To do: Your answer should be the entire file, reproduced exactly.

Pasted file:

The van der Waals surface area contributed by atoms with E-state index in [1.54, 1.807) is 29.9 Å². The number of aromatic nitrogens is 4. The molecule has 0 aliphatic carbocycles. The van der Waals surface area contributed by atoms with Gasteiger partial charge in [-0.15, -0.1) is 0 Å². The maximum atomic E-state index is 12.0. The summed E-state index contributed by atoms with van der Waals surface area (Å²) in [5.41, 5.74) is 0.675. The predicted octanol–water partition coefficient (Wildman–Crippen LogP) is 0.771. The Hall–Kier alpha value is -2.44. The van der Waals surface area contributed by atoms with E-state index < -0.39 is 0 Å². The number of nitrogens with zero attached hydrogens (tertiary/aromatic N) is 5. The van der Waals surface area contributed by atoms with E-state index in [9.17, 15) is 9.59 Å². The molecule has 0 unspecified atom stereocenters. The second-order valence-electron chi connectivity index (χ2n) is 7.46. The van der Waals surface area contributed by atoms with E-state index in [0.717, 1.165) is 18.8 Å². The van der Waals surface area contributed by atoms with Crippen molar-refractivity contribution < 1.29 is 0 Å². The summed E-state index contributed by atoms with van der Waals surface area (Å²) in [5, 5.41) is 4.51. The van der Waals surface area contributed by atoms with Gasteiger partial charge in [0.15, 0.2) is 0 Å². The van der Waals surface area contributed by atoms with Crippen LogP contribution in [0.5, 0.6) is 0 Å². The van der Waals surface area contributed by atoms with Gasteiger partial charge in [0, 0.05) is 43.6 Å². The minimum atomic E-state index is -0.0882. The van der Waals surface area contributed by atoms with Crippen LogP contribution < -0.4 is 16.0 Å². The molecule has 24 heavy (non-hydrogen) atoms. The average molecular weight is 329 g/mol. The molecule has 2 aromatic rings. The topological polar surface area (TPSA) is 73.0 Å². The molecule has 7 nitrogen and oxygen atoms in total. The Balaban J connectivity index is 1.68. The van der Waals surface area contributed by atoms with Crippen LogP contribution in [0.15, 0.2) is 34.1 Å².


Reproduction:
The van der Waals surface area contributed by atoms with E-state index in [1.54, 1.807) is 29.9 Å². The number of aromatic nitrogens is 4. The molecule has 0 aliphatic carbocycles. The van der Waals surface area contributed by atoms with Gasteiger partial charge in [-0.15, -0.1) is 0 Å². The maximum atomic E-state index is 12.0. The summed E-state index contributed by atoms with van der Waals surface area (Å²) in [5.41, 5.74) is 0.675. The predicted octanol–water partition coefficient (Wildman–Crippen LogP) is 0.771. The Hall–Kier alpha value is -2.44. The van der Waals surface area contributed by atoms with E-state index < -0.39 is 0 Å². The number of nitrogens with zero attached hydrogens (tertiary/aromatic N) is 5. The van der Waals surface area contributed by atoms with E-state index in [9.17, 15) is 9.59 Å². The molecule has 0 unspecified atom stereocenters. The second-order valence-electron chi connectivity index (χ2n) is 7.46. The van der Waals surface area contributed by atoms with E-state index in [0.717, 1.165) is 18.8 Å². The van der Waals surface area contributed by atoms with Crippen molar-refractivity contribution < 1.29 is 0 Å². The summed E-state index contributed by atoms with van der Waals surface area (Å²) in [5, 5.41) is 4.51. The van der Waals surface area contributed by atoms with Gasteiger partial charge in [0.15, 0.2) is 0 Å². The van der Waals surface area contributed by atoms with Crippen LogP contribution in [0.5, 0.6) is 0 Å². The van der Waals surface area contributed by atoms with Gasteiger partial charge in [0, 0.05) is 43.6 Å². The minimum atomic E-state index is -0.0882. The van der Waals surface area contributed by atoms with Crippen LogP contribution < -0.4 is 16.0 Å². The molecule has 24 heavy (non-hydrogen) atoms. The average molecular weight is 329 g/mol. The molecule has 2 aromatic rings. The topological polar surface area (TPSA) is 73.0 Å². The molecule has 7 nitrogen and oxygen atoms in total. The Balaban J connectivity index is 1.68. The van der Waals surface area contributed by atoms with Crippen LogP contribution in [0.15, 0.2) is 34.1 Å².